GCSE AQA Biology 'Unit 1' Revision Guide

Revision guide for GCSE AQA Biology 'Unit 1' / 'B1'. Please ignore all the random writing around the sides of the page, I was a rather weird person in Year 10 (not that there's much writing anyway).

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Biology One By Applequestria (applequestria.deviantart.com)
Diet and exercise:
A healthy diet consists of the right amount of different foods and the right amount of energy. Being
malnourished means your diet isn't balanced, and can lead to a being overweight or underweight. An
unbalanced diet can also lead to deficiency diseases, or conditions such as Type 2 diabetes.
Carbohydrates ­ to release energy
Fats ­ to keep warm and release energy
Proteins ­ growth and cell replacement
Fibre ­ to help keep digestion running smoothly
Mineral ions and vitamins ­ needed in small amounts to keep a healthy body
A person can lose mass by taking in less energy than what they use. When we take exercise, we use energy,
which then helps use up the energy we took in. People who exercise regularly are usually healthier than
people who take little exercise. The speed at which the chemical reactions take place in the body is called your
metabolic rate. This varies from person by person, and can be affected by inherited factors; for example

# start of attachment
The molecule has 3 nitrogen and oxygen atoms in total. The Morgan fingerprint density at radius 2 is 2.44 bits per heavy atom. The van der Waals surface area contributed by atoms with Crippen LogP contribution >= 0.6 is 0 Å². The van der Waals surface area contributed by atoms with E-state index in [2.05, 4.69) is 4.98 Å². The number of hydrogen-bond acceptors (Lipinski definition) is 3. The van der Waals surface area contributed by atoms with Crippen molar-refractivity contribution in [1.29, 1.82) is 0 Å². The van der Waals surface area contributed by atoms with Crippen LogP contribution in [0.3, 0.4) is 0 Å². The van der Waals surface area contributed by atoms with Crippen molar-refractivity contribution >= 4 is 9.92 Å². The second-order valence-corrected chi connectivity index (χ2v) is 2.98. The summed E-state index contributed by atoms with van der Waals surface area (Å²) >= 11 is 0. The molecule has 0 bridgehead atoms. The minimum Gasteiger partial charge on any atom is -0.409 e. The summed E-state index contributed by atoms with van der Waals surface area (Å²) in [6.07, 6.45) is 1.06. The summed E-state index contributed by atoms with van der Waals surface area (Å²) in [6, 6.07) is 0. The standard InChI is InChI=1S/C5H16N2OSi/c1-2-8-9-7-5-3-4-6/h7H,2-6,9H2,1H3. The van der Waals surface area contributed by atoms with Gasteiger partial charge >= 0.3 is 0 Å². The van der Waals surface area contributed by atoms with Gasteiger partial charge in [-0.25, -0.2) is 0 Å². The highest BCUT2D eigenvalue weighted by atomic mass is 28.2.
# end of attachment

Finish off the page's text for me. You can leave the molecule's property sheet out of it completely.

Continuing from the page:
cholesterol level.
Defence against infectious diseases:
Microorganisms that cause disease are called pathogens. When inside the body, bacteria and viruses may
reproduce rapidly. Bacteria may damage cells, and produce poisons (toxins) that make us feel ill. Viruses
damage cells, and use the cell's mechanism to reproduce. Luckily, our bodies have different ways of protecting
itself against these pathogens. White blood cells are part of the immune system and help defend against
pathogens by:
1. Ingesting pathogens (not eat or digest)
2. Producing antibodies, which lock on and destroy specific bacteria or viruses.
3. Producing antitoxins, which neutralise toxins released by pathogens.
Our immune system produces specific antibodies to kill a particular pathogen. The immune system then
`remembers' the specific antibody used to kill the pathogen, so when the pathogen enters our body again, we
can activate antibody production and kill off the pathogen. If most people in a population are immune to a
pathogen, it is more difficult for the pathogen to spread. This is called herd immunity.
Ignaz Semmelweis believed that doctors were spreading diseases by not washing their hands. By insisting that
doctors washed their hands before entering his ward, he greatly reduced the number of deaths from infectious
diseases in his hospital.
Some medicines, including painkillers help to make us feel better, but do not kill the pathogens. However,
antibiotics (such as penicillin), can help to cure bacterial disease by actually killing the bacteria in the body.
Unfortunately, antibiotics cannot be used to kill viruses. This is because viruses live, and reproduce inside cells,
so it is difficult to kill the virus without damaging the cell.
Unluckily for us, many strains of bacteria (including MRSA), have developed resistance to antibiotics as a result